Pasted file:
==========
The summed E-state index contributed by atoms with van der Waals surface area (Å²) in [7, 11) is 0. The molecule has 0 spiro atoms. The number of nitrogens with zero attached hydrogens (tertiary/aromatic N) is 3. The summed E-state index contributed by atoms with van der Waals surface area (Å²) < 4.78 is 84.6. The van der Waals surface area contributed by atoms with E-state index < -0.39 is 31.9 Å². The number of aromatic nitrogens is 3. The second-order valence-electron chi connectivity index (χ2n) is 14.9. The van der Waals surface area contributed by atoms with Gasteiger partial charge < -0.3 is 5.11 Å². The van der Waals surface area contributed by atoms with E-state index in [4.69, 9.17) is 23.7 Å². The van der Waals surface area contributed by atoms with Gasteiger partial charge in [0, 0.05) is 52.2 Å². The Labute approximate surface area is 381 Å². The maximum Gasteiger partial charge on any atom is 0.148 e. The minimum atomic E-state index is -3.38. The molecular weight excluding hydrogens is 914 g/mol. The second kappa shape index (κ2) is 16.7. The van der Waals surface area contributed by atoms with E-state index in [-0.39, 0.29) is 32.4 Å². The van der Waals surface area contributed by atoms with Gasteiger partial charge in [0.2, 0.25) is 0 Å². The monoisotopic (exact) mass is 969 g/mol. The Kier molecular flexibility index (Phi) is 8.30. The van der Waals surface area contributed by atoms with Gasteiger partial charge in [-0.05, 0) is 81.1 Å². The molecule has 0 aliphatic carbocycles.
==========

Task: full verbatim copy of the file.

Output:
The summed E-state index contributed by atoms with van der Waals surface area (Å²) in [7, 11) is 0. The molecule has 0 spiro atoms. The number of nitrogens with zero attached hydrogens (tertiary/aromatic N) is 3. The summed E-state index contributed by atoms with van der Waals surface area (Å²) < 4.78 is 84.6. The van der Waals surface area contributed by atoms with E-state index < -0.39 is 31.9 Å². The number of aromatic nitrogens is 3. The second-order valence-electron chi connectivity index (χ2n) is 14.9. The van der Waals surface area contributed by atoms with Gasteiger partial charge < -0.3 is 5.11 Å². The van der Waals surface area contributed by atoms with E-state index in [4.69, 9.17) is 23.7 Å². The van der Waals surface area contributed by atoms with Gasteiger partial charge in [0, 0.05) is 52.2 Å². The Labute approximate surface area is 381 Å². The maximum Gasteiger partial charge on any atom is 0.148 e. The minimum atomic E-state index is -3.38. The molecular weight excluding hydrogens is 914 g/mol. The second kappa shape index (κ2) is 16.7. The van der Waals surface area contributed by atoms with E-state index in [-0.39, 0.29) is 32.4 Å². The van der Waals surface area contributed by atoms with Gasteiger partial charge in [0.2, 0.25) is 0 Å². The monoisotopic (exact) mass is 969 g/mol. The Kier molecular flexibility index (Phi) is 8.30. The van der Waals surface area contributed by atoms with Gasteiger partial charge in [-0.05, 0) is 81.1 Å². The molecule has 0 aliphatic carbocycles.